Trigger Finger symptoms

What Triggered Your Trigger Finger?

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Our fingers allow us to hold, grab, climb, carry our body weight, and even manipulate small objects with great precision. We rely on them not only to work but to do so in unison. So, what happens when one of them stops working? Maybe you’re experiencing stiffness in one finger, or you can’t straighten it. This is called trigger finger and how it is treated depends on the severity of the issue.

Trigger finger is a common condition that can lead to a trip to an orthopedic surgeon. Your symptoms may start small with mild discomfort at the base of the finger or thumb but eventually worsen.

Do Any of These Trigger Finger Symptoms Sound Familiar?

  • Limited finger movement
  • Stiffness
  • A finger that is stuck or locked in a bent position
  • Difficulty straightening the affected finger
  • Pain, popping, or a “catching” sensation
  • Tenderness or a bump at the base of one finger

Trigger finger affects any finger, including the thumb. More than one finger can be affected at the same time on one or both hands. Your hand doctor will accurately diagnose trigger finger.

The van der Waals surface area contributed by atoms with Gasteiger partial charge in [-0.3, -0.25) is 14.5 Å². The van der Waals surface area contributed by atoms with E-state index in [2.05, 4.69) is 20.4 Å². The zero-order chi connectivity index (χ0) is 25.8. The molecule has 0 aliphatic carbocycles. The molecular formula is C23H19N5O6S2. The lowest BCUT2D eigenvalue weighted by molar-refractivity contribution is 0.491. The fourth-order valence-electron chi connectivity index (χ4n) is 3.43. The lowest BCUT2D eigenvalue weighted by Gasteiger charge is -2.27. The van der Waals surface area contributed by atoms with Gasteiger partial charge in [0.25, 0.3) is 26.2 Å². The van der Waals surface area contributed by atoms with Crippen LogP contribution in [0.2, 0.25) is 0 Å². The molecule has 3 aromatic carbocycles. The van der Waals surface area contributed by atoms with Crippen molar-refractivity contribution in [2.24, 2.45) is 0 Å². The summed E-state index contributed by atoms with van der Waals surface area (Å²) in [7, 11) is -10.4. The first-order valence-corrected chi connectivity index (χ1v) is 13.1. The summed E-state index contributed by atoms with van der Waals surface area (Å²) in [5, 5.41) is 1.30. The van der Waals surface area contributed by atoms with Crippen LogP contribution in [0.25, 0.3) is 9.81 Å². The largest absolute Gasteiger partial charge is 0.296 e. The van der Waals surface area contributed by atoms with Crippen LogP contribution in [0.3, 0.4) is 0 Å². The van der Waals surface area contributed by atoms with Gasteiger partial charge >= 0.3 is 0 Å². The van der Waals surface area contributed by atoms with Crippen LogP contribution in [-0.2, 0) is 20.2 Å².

Experience trigger finger on the job?

The expert hand surgeons at Fort Worth Hand Center can get you back to work. Request an appointment.

What Causes Trigger Finger?

Hearing the term trigger finger sparks visions of the Old West and a showdown in front of the saloon between two gunslingers. While those gunmen have their fingers bent and in the ready position to grab and pull the trigger on their pistol, your trigger finger isn’t as useful. This condition, also known as stenosing tenosynovitis or trigger thumb, is when one of your fingers is literally stuck in a bent position.

Source: https://orthoinfo.aaos.org/

If you can forcefully straighten your finger out of this locked position, there is typically a snap or popping sound—and it can be incredibly painful. This is because the pulleys or protective sheaths in your finger have become too thick or inflamed, and your tendons can no longer glide seamlessly through them.

Trigger finger can affect anyone, but there are generally four factors that make some people high risk.

Risk Factors for Trigger Finger

  1. Gender and Age — Trigger finger is six times more common in women than men. Some suggest estrogen changes in women lead to increased swelling in tendons and joints. Women and men in their 40s and 50s are also at risk.
  2. Medical conditions and injuries — People with diabetes, gout, or rheumatoid arthritis are at higher risk. People who have experienced a hand or finger injury in the past are also susceptible, as are those who suffer from carpal tunnel syndrome or have had carpal tunnel syndrome surgery.
  3. Certain occupations — Trigger finger is usually seen in people whose jobs require repeated, forceful, or prolonged hand use or gripping. Examples include assembly line workers, farmers, gardeners, mechanics who use power tools, and woodworkers. People who regularly hunt or fire weapons can also develop this painful condition.